Private ScubaSnorkeling Blog › Swimming Goggles

Swimming Mask vs. Goggles

Snorkeling masks and swimming goggles have several important differences, features, and purposes. So why is it that so many snorkelers use terms like 'snorkle goggles' or even 'snorkeling goggles with nose cover'?

Swimming mask goggles are traditionally associated with swimmers. Whereas, you wear eye goggles while snow skiing – or sometimes in the workplace – worn as safety eyewear.

Snorkeling Goggles vs the Swimming Mask

Snorkelers and scuba divers wear a snorkel mask for eye protection. It helps them see things underwater and for extra comfort while they are in – or below – the water.

We will avoid delving into the science and Physics of Boyle's law. But, that is the best way to explain the physiological differences between snorkel masks and swimming goggles.

So, for the benefit of people learning about snorkeling, we will keep it simple.

This particular snorkeling blog focuses on the design features, the size of the lens, waterproof sealing materials around the face, and mask buckle and strap assemblies. Doing so helps to differentiate between snorkeling eye-wear products and water resistant eye equipment.

So here is the clarification. Scuba and snorkeling goggles do not exist. We accept that goggles are often used in water. But, they do not manufacture swimming goggles with a nose cover.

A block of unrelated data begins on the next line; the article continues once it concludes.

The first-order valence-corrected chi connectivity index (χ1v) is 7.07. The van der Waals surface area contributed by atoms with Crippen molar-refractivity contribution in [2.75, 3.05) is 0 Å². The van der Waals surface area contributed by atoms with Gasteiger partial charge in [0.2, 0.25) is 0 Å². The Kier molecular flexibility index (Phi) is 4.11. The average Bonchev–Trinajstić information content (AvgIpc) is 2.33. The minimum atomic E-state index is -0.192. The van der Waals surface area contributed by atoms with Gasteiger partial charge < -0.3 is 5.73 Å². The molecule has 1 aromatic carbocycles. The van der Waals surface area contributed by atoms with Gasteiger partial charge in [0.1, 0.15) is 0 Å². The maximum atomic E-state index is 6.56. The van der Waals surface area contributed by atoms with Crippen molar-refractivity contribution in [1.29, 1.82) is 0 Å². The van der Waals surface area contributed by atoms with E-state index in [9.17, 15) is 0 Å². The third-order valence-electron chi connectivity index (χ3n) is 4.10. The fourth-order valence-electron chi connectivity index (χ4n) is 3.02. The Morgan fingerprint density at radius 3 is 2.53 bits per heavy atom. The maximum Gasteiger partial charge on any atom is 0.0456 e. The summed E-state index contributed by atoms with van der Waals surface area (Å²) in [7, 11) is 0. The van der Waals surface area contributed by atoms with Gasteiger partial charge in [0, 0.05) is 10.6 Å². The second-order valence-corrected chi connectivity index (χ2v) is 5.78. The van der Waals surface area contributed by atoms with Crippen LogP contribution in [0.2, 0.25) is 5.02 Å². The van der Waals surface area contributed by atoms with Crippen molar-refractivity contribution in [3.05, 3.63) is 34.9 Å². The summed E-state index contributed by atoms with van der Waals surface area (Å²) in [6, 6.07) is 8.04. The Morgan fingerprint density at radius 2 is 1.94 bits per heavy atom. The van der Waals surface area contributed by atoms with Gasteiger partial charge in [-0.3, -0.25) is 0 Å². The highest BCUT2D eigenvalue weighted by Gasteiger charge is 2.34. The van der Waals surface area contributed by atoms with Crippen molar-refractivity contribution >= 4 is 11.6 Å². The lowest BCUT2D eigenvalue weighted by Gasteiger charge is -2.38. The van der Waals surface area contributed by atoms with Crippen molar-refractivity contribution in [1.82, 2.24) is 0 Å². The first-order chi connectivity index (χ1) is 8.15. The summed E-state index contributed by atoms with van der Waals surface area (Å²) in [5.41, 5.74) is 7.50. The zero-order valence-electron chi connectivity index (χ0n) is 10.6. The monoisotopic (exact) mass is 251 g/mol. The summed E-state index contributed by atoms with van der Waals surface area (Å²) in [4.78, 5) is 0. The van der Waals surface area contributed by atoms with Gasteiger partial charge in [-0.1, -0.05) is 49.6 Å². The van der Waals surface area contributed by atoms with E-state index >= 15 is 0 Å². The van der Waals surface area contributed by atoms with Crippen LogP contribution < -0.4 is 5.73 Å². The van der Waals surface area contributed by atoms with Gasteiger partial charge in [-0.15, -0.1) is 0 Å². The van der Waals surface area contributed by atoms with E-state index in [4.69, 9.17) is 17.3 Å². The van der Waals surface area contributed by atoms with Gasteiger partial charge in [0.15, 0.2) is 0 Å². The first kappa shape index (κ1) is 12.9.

Image of swimming goggles with soft silicon nose cover.A true quote from the dictionary describes goggles in more detail. It states that goggles are:

"Large spectacles equipped with special lenses having protective rims to prevent injury to the eyes from water, strong wind, flying objects, blinding light, or flying objects."

The simplest explanation is the extra feature of a diving mask to include the wearer’s nose inside the face pocket. Whereas goggles seal against the inner or outer eye sockets but leave the nose open to the water.

Thus, if you are wearing a swimming mask with a nose cover, it is actually a snorkeling mask and not a set of goggles.

The importance of this feature is the ability that scuba divers, skin divers or free diving snorkeler’s have to equalize this tiny air space using air introduced from the nose.

Consider that underwater photography would be almost impossible without the facility that dive masks provide for seeing objects clearly and identifying creatures underwater.

So – there it is in simple terms – goggles are for swimming and dive masks are for scuba or snorkeling activities!

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